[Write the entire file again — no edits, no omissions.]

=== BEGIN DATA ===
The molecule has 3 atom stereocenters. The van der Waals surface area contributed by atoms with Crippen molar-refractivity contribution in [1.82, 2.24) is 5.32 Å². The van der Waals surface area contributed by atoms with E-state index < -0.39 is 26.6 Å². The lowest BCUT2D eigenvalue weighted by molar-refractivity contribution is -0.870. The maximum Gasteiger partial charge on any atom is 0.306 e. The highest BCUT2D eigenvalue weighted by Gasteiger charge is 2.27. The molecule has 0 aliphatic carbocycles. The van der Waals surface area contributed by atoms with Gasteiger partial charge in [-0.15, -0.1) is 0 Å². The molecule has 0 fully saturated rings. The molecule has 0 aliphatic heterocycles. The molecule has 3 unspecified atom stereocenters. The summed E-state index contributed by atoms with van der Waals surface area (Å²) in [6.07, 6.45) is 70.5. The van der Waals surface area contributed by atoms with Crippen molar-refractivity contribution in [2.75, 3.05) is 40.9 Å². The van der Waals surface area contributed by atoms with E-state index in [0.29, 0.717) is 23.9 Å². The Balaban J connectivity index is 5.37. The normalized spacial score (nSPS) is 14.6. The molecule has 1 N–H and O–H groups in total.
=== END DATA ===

The molecule has 3 atom stereocenters. The van der Waals surface area contributed by atoms with Crippen molar-refractivity contribution in [1.82, 2.24) is 5.32 Å². The van der Waals surface area contributed by atoms with E-state index < -0.39 is 26.6 Å². The lowest BCUT2D eigenvalue weighted by molar-refractivity contribution is -0.870. The maximum Gasteiger partial charge on any atom is 0.306 e. The highest BCUT2D eigenvalue weighted by Gasteiger charge is 2.27. The molecule has 0 aliphatic carbocycles. The van der Waals surface area contributed by atoms with Gasteiger partial charge in [-0.15, -0.1) is 0 Å². The molecule has 0 fully saturated rings. The molecule has 0 aliphatic heterocycles. The molecule has 3 unspecified atom stereocenters. The summed E-state index contributed by atoms with van der Waals surface area (Å²) in [6.07, 6.45) is 70.5. The van der Waals surface area contributed by atoms with Crippen molar-refractivity contribution in [2.75, 3.05) is 40.9 Å². The van der Waals surface area contributed by atoms with E-state index in [0.29, 0.717) is 23.9 Å². The Balaban J connectivity index is 5.37. The normalized spacial score (nSPS) is 14.6. The molecule has 1 N–H and O–H groups in total.